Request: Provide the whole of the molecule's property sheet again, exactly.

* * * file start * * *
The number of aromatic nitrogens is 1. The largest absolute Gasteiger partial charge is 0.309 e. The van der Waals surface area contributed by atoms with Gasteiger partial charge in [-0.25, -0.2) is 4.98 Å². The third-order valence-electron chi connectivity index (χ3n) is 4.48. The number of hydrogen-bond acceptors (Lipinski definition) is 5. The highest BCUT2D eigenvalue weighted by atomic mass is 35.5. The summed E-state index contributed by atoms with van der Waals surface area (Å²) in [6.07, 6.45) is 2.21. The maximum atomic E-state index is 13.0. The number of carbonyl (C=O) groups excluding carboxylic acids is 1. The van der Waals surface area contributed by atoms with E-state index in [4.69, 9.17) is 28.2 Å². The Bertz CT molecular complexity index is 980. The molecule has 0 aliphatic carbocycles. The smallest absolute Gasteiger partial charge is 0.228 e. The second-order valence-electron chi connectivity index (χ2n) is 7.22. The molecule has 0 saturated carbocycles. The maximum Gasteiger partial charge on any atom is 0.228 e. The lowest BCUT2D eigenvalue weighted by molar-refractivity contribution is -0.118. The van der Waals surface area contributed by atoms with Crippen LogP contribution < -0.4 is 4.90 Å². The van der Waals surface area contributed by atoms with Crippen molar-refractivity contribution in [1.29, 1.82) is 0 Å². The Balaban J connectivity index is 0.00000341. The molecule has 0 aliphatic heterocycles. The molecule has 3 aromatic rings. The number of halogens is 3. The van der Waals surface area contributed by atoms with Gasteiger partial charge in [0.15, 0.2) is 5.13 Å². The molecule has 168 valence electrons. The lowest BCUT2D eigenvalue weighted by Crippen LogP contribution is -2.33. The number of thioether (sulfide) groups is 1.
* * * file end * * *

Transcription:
The number of aromatic nitrogens is 1. The largest absolute Gasteiger partial charge is 0.309 e. The van der Waals surface area contributed by atoms with Gasteiger partial charge in [-0.25, -0.2) is 4.98 Å². The third-order valence-electron chi connectivity index (χ3n) is 4.48. The number of hydrogen-bond acceptors (Lipinski definition) is 5. The highest BCUT2D eigenvalue weighted by atomic mass is 35.5. The summed E-state index contributed by atoms with van der Waals surface area (Å²) in [6.07, 6.45) is 2.21. The maximum atomic E-state index is 13.0. The number of carbonyl (C=O) groups excluding carboxylic acids is 1. The van der Waals surface area contributed by atoms with E-state index in [4.69, 9.17) is 28.2 Å². The Bertz CT molecular complexity index is 980. The molecule has 0 aliphatic carbocycles. The smallest absolute Gasteiger partial charge is 0.228 e. The second-order valence-electron chi connectivity index (χ2n) is 7.22. The molecule has 0 saturated carbocycles. The maximum Gasteiger partial charge on any atom is 0.228 e. The lowest BCUT2D eigenvalue weighted by molar-refractivity contribution is -0.118. The van der Waals surface area contributed by atoms with Crippen LogP contribution < -0.4 is 4.90 Å². The van der Waals surface area contributed by atoms with Crippen molar-refractivity contribution in [1.29, 1.82) is 0 Å². The Balaban J connectivity index is 0.00000341. The molecule has 0 aliphatic heterocycles. The molecule has 3 aromatic rings. The number of halogens is 3. The van der Waals surface area contributed by atoms with Gasteiger partial charge in [0.15, 0.2) is 5.13 Å². The molecule has 168 valence electrons. The lowest BCUT2D eigenvalue weighted by Crippen LogP contribution is -2.33. The number of thioether (sulfide) groups is 1.